March 12th was the day that a fresh new batch of Aeroclassics models became available for immediate shipment. This continues the trend of Aeroclassics models being largely unknown until they are on the market for sale.
This is a method that most collectors have well adapted to however it forces some quickness and panicked buying that doesn't allow for studying before models are available motivated by short run numbers and sporadic availability at a variety of retailers.
This month, minus the single 1/200 Pan American release, Aeroclassics brings us eight models on four different moulds. There are just as many countries represented as there are models (8), and Airbus, Boeing, Douglas, and Tupolev are all represented. Every month is an illuminating reminder of the strength of Aeroclassics' portfolio.
Aeroclassics roll into February 2021 about a week later than usual. Typically they announce releases the first Friday of the month here in the U.S. but pushed back a week. The reason for that largely is unknown but in the work of 1/400 diecast, a week late is barely late at all.
For February, AC returns with once again, a very generous bunch of models. This month 11 models were released on 7 moulds. Most of the moulds from last month have returned. That includes the TU-154, the DC-8, the DC-4, the 727-100 and the A310. New mould this month include the A321neo (2x) and the DC-7.
From a geographical standpoint, 9 different countries from 6 different regions once again means that there is something here for every collector to at least consider. Not to mention there is also variety in manufacturer and time period, from the most modern to some of the earliest commercial aircraft. For my full take on things...
Aeroclassics welcomes the new year in stride. This month we get eleven 1/400 models and a singular 1/200 DC-8. Aeroclassics provides variety once again with eight different airlines from every corner of the globe.
At first glance I wasn't too enthused about January's offerings. It appears many folks are being a bit conservative as well, being that its Saturday evening American Eastern time here, a day after the release and only one model has sold out. Although the Ethiopian and the Air Niugini are well on their way.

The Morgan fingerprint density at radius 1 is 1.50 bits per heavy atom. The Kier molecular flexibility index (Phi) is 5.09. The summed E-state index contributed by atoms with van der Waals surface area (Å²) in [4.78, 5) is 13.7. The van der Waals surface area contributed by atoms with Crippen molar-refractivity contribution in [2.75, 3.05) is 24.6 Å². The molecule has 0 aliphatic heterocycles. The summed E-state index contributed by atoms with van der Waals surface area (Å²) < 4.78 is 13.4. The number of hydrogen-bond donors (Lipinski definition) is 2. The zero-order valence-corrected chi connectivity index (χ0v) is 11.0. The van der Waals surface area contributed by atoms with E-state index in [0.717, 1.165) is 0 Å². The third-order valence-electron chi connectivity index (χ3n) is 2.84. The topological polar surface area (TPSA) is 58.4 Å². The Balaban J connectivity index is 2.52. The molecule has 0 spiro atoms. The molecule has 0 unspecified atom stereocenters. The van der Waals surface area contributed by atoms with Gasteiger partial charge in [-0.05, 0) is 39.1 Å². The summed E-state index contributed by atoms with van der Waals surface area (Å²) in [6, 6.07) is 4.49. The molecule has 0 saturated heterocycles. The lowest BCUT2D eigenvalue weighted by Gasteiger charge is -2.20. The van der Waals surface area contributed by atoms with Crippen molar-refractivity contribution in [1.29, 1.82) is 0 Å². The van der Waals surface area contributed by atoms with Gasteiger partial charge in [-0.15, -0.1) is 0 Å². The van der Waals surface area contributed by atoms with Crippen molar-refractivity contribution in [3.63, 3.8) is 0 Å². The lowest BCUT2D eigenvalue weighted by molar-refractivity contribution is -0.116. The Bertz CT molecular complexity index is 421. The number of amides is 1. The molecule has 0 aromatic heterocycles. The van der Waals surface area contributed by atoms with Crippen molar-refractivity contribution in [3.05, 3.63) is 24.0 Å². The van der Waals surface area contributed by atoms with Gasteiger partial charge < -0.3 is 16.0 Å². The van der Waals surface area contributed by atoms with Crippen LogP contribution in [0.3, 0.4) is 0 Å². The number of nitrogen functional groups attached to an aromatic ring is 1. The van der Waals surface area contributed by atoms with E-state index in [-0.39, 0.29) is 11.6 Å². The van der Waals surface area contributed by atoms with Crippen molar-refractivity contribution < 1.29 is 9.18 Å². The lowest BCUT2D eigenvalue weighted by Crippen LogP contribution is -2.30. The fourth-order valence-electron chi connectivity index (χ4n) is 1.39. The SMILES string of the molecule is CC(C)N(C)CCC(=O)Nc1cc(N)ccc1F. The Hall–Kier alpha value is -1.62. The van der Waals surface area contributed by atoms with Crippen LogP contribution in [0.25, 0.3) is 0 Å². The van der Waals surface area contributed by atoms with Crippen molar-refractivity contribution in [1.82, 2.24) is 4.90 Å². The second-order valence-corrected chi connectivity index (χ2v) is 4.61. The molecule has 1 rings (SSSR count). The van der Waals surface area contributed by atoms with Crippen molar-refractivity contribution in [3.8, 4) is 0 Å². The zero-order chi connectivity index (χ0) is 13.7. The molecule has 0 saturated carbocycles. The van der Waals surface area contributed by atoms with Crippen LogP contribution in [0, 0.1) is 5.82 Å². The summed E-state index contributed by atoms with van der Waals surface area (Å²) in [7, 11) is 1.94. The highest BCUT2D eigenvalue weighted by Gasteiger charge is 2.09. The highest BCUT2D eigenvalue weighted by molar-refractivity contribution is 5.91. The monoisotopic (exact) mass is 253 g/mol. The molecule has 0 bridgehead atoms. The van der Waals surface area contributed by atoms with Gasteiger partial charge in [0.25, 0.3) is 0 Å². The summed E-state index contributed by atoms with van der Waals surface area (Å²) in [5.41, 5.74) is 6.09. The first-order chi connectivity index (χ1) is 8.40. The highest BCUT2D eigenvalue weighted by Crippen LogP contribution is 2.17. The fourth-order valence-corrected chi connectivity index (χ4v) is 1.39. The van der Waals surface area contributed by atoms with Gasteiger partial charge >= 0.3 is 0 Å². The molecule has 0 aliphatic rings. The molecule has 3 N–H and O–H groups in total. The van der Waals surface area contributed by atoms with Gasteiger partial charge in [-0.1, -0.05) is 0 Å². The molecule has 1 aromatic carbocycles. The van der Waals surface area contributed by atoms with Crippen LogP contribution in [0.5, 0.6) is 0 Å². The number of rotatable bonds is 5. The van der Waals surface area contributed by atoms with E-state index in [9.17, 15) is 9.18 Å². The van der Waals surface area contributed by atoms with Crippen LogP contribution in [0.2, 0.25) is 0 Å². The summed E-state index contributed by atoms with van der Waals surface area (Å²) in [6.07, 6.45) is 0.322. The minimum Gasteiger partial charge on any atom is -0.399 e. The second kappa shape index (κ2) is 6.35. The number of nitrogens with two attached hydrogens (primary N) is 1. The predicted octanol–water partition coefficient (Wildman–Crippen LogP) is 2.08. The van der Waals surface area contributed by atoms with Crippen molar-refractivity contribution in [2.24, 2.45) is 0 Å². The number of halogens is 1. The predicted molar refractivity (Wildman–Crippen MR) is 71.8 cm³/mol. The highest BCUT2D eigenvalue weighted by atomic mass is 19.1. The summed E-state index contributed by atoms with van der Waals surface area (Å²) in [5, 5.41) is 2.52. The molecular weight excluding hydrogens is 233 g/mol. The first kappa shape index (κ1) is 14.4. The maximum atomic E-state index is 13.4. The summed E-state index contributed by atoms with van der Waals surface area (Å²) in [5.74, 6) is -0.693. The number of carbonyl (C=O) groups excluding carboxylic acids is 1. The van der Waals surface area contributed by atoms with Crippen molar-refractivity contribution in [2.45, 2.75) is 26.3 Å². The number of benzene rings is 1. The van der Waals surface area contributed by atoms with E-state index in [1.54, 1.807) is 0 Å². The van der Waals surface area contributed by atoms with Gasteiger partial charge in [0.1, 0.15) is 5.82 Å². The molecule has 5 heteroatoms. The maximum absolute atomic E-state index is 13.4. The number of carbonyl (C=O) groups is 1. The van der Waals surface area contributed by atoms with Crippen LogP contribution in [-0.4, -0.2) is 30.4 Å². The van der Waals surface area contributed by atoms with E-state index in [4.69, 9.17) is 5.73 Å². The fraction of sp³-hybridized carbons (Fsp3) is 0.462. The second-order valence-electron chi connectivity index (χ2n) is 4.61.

I personally plan on picking up the Ethiopian, the Air Niugini and the Sabena. I have my eye on a few others, but time will tell if they make it into the collection.
Let's break down the Aeroclassics January releases.
When Aeroclassics announced they were going to shake up their distribution model by leaving many widely known and followed traders, I was very doubtful that the venture would work out. I guessed that by selling via their own site, prices would have to go higher, and would in fact become too high for most people and that eventually, Aeroclassics would return to the aforementioned dealers. For the time being, it seems I was very wrong.
As the models went live at 7PM Eastern on Friday, December 11th, collectors moved quickly. I watched the new main hub of Aeroclassics, Aeroclassicsdirect.com every few hours and several of the twelve 1/400 scale offerings went from dwindling to gone before the day was done.
It seems that Aeroclassics in a way has reinvented themselves. A year or so ago, rushed attempts at model airliners like the 737 MAX 8 (Like the one here) or the "Lochness" L-011 coupled with poor paint application and less than precise features made AC feel stale.
But recently Aeroclassics has gotten back to what they're really good at. Classic titles on classic moulds. No doubt people are loving it as month after month, great models sell out fast.
There was something for everyone this month from AC. I usually don't take this many models in a month but the variety offered was too good to pass up. The mail man delivered these on the last day in April, so I guess they still qualify as April releases but these took a long time to hit the market. Enjoy digesting my takeaway here.